The Washington Times' Stephen Dinan on the bill signing. LINK
Business groups and special interests sense that the Democrats might in fact take control of Congress November 7th and so they're throwing campaign money at the men and woman in line for House committee chairmanships. Richard Simon of the Los Angeles Times has the story. LINK
In an op-ed for the Los Angeles Times, Prof. Ross Baker looks at the way Democrats have tacked right on gun control. LINK
"Democrats have run up the white flag. They have evidently concluded that curtailing the right of gun ownership is a nonstarter, especially if they intend to pursue victory in 50 states."
"That's the goal of Democratic National Committee Chairman Howard Dean. His vision of breaking the GOP lock on states such as Wyoming, Montana and Colorado has caused the Democrats to holster their olive branch, snatch the Winchester from the cold, dead hands of Charlton Heston and ride off under the leadership of Montana's pro-gun Democratic Gov. Brian Schweitzer to confront the Mountain West Republican Party. We should not be surprised if Sen. Hillary Rodham Clinton shows up at the 2008 Democratic Convention togged out like Annie Oakley, shooting cigars out of the mouth of her husband, the former president."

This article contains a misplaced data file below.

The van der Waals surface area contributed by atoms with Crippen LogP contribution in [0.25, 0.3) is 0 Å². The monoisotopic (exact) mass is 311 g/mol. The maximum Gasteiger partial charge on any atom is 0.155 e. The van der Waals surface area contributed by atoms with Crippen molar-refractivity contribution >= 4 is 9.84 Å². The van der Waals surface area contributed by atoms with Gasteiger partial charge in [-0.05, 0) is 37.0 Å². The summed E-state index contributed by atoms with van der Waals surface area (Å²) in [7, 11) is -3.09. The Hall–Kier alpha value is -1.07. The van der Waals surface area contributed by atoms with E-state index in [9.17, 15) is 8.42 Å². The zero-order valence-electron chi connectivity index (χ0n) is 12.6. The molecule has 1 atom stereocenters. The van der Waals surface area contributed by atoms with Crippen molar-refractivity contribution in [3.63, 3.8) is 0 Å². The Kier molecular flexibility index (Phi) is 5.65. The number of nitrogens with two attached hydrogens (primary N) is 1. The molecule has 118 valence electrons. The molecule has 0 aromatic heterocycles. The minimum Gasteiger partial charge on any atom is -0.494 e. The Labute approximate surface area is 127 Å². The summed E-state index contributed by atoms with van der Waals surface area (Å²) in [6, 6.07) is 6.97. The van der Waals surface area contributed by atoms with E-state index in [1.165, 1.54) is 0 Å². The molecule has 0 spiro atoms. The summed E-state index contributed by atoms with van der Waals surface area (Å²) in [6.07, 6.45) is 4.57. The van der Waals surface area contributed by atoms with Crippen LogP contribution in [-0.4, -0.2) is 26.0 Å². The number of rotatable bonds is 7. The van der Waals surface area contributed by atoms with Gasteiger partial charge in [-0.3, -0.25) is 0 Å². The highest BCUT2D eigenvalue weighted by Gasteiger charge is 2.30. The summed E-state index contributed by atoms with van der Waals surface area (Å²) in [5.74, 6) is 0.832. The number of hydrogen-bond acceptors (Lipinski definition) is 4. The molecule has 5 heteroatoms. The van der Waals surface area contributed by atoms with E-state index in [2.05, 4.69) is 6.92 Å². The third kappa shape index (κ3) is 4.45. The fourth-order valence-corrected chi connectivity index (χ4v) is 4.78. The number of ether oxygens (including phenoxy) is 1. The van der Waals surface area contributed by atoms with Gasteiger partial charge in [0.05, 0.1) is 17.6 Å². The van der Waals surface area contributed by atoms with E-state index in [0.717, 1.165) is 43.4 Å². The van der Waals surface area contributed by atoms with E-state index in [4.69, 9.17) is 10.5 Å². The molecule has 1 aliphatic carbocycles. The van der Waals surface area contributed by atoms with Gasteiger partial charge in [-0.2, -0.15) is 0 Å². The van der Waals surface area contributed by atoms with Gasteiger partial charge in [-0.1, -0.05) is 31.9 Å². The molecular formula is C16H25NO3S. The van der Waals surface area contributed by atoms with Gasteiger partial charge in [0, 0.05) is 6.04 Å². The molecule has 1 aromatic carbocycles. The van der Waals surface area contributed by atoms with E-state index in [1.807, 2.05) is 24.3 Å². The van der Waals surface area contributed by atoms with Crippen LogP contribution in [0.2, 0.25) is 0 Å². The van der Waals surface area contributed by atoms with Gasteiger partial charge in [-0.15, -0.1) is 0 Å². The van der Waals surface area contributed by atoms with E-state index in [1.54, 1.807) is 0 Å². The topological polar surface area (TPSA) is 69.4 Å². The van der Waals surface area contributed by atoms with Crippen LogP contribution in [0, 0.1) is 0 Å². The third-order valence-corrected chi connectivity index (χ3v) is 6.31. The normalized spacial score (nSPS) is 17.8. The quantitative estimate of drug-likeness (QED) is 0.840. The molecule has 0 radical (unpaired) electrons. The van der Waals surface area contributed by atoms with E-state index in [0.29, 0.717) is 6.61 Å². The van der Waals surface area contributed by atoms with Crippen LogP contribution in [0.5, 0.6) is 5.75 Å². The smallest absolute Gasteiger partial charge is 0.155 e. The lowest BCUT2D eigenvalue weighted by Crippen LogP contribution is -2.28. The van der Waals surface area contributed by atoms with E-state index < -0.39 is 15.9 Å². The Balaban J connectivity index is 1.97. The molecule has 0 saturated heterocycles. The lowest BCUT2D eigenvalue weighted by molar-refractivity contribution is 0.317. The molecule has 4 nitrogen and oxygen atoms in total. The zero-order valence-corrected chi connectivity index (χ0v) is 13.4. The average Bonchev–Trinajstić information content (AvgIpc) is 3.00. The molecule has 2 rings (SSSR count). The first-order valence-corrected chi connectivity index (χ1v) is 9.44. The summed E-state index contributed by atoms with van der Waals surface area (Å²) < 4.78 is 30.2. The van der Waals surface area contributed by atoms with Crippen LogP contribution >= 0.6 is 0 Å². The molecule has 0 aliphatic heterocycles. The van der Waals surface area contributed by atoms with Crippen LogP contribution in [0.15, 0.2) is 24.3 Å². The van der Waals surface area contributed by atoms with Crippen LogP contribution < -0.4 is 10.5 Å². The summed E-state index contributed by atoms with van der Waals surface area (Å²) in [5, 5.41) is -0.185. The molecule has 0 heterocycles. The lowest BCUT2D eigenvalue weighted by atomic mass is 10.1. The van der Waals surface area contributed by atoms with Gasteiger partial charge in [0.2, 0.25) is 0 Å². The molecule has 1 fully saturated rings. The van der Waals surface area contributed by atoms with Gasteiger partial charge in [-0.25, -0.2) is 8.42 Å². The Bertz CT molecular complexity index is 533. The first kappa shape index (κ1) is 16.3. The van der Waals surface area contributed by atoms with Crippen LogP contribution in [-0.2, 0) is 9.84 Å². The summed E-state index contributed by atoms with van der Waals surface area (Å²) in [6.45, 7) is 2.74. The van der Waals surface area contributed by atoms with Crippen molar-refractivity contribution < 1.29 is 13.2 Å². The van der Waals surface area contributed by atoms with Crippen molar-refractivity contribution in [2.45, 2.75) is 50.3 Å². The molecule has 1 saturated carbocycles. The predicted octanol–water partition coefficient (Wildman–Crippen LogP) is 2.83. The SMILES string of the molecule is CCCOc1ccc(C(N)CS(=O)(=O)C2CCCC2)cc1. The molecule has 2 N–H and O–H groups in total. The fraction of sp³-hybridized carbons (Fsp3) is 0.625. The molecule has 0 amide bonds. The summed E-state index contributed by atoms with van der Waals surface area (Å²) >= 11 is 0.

The New York Daily News' McAuliff writes up Sen. John McCain's PAC support in New Hampshire (and Iowa and South Carolina too) as a warning sign for Rudy Giuliani and Mitt Romney. LINK
In a rare Bay State appearance, Gov. Romney campaigned in Massachusetts for Lt. Gov Kerry Healey (R-MA), reports Andrea Estes of the Boston Globe. LINK
Kimberly Atkins of the Boston Herald reports has Gov. Romney telling supporters that Patrick is a "Mike Dukakis liberal." LINK
Jacob Weisberg on Slate tries to calmly lose his mind over Barack Obama (D-Earth). LINK
Charles Krauthammer does the same thing, saying Obama should run for President in 2008 so that he can lose and win later on. LINK
Alex Fryer of the Seattle Times describes Sen. Obama's rally with Sen. Maria Cantwell (D-WA) where the "smartest person" wasn't the two Senators or congressional candidate, but "it was the guy selling 'Obama for President' campaign buttons and t-shirts." LINK